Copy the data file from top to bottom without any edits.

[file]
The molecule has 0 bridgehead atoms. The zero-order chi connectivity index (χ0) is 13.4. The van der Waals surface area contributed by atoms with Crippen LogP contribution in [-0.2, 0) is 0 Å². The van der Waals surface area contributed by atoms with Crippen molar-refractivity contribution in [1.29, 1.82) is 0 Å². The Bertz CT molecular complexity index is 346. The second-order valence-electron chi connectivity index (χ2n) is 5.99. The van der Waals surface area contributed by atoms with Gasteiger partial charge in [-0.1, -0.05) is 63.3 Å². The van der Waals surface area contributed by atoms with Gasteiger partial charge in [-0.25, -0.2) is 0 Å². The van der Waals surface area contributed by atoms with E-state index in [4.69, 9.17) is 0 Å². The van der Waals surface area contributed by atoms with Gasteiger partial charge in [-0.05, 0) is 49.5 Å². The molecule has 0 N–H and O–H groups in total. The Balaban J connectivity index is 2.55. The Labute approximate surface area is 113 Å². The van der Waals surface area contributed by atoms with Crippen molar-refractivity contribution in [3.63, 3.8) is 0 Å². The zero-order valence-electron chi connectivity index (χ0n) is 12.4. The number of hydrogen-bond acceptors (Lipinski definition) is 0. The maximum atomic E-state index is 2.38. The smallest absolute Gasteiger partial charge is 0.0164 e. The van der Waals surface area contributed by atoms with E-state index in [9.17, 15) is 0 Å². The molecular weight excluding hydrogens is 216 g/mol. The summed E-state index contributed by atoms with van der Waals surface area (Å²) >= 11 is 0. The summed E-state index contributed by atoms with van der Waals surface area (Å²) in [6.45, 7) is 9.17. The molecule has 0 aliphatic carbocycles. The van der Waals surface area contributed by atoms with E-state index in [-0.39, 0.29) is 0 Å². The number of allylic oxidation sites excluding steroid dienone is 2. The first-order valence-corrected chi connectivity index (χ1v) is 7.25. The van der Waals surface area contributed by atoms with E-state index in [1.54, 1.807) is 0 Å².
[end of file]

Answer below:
The molecule has 0 bridgehead atoms. The zero-order chi connectivity index (χ0) is 13.4. The van der Waals surface area contributed by atoms with Crippen LogP contribution in [-0.2, 0) is 0 Å². The van der Waals surface area contributed by atoms with Crippen molar-refractivity contribution in [1.29, 1.82) is 0 Å². The Bertz CT molecular complexity index is 346. The second-order valence-electron chi connectivity index (χ2n) is 5.99. The van der Waals surface area contributed by atoms with Gasteiger partial charge in [-0.1, -0.05) is 63.3 Å². The van der Waals surface area contributed by atoms with Gasteiger partial charge in [-0.25, -0.2) is 0 Å². The van der Waals surface area contributed by atoms with E-state index in [4.69, 9.17) is 0 Å². The van der Waals surface area contributed by atoms with Gasteiger partial charge in [-0.05, 0) is 49.5 Å². The molecule has 0 N–H and O–H groups in total. The Balaban J connectivity index is 2.55. The Labute approximate surface area is 113 Å². The van der Waals surface area contributed by atoms with Crippen molar-refractivity contribution in [3.63, 3.8) is 0 Å². The zero-order valence-electron chi connectivity index (χ0n) is 12.4. The number of hydrogen-bond acceptors (Lipinski definition) is 0. The maximum atomic E-state index is 2.38. The smallest absolute Gasteiger partial charge is 0.0164 e. The van der Waals surface area contributed by atoms with E-state index in [9.17, 15) is 0 Å². The molecular weight excluding hydrogens is 216 g/mol. The summed E-state index contributed by atoms with van der Waals surface area (Å²) >= 11 is 0. The summed E-state index contributed by atoms with van der Waals surface area (Å²) in [6.45, 7) is 9.17. The molecule has 0 aliphatic carbocycles. The van der Waals surface area contributed by atoms with E-state index in [-0.39, 0.29) is 0 Å². The number of allylic oxidation sites excluding steroid dienone is 2. The first-order valence-corrected chi connectivity index (χ1v) is 7.25. The van der Waals surface area contributed by atoms with E-state index in [1.54, 1.807) is 0 Å².